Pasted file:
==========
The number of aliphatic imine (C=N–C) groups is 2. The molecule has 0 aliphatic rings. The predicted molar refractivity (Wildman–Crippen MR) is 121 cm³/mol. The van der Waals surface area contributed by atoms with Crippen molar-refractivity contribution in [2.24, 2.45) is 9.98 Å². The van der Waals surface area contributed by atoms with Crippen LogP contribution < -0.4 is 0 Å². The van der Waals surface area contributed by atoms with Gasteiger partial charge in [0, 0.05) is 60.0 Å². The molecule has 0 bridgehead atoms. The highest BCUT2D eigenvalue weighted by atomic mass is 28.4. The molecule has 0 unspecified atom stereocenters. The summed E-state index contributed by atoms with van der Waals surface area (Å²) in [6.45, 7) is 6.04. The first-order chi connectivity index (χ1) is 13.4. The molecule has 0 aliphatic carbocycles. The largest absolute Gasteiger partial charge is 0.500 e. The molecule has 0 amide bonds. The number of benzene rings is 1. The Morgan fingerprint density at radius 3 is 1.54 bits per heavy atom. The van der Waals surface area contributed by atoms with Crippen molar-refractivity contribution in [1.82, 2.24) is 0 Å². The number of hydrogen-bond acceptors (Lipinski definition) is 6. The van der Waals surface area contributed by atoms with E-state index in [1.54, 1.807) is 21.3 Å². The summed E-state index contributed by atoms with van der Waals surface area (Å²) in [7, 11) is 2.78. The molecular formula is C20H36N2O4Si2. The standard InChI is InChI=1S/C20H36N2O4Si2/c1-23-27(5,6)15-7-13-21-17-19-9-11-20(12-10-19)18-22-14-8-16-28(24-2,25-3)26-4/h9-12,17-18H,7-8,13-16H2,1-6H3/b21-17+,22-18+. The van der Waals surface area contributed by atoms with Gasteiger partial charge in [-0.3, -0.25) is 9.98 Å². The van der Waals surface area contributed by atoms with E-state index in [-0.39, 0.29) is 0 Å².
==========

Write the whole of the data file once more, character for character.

The number of aliphatic imine (C=N–C) groups is 2. The molecule has 0 aliphatic rings. The predicted molar refractivity (Wildman–Crippen MR) is 121 cm³/mol. The van der Waals surface area contributed by atoms with Crippen molar-refractivity contribution in [2.24, 2.45) is 9.98 Å². The van der Waals surface area contributed by atoms with Crippen LogP contribution < -0.4 is 0 Å². The van der Waals surface area contributed by atoms with Gasteiger partial charge in [0, 0.05) is 60.0 Å². The molecule has 0 bridgehead atoms. The highest BCUT2D eigenvalue weighted by atomic mass is 28.4. The molecule has 0 unspecified atom stereocenters. The summed E-state index contributed by atoms with van der Waals surface area (Å²) in [6.45, 7) is 6.04. The first-order chi connectivity index (χ1) is 13.4. The molecule has 0 aliphatic carbocycles. The largest absolute Gasteiger partial charge is 0.500 e. The molecule has 0 amide bonds. The number of benzene rings is 1. The Morgan fingerprint density at radius 3 is 1.54 bits per heavy atom. The van der Waals surface area contributed by atoms with Crippen molar-refractivity contribution in [1.82, 2.24) is 0 Å². The number of hydrogen-bond acceptors (Lipinski definition) is 6. The van der Waals surface area contributed by atoms with E-state index in [1.54, 1.807) is 21.3 Å². The summed E-state index contributed by atoms with van der Waals surface area (Å²) in [7, 11) is 2.78. The molecular formula is C20H36N2O4Si2. The standard InChI is InChI=1S/C20H36N2O4Si2/c1-23-27(5,6)15-7-13-21-17-19-9-11-20(12-10-19)18-22-14-8-16-28(24-2,25-3)26-4/h9-12,17-18H,7-8,13-16H2,1-6H3/b21-17+,22-18+. The van der Waals surface area contributed by atoms with Gasteiger partial charge in [-0.3, -0.25) is 9.98 Å². The van der Waals surface area contributed by atoms with E-state index in [-0.39, 0.29) is 0 Å².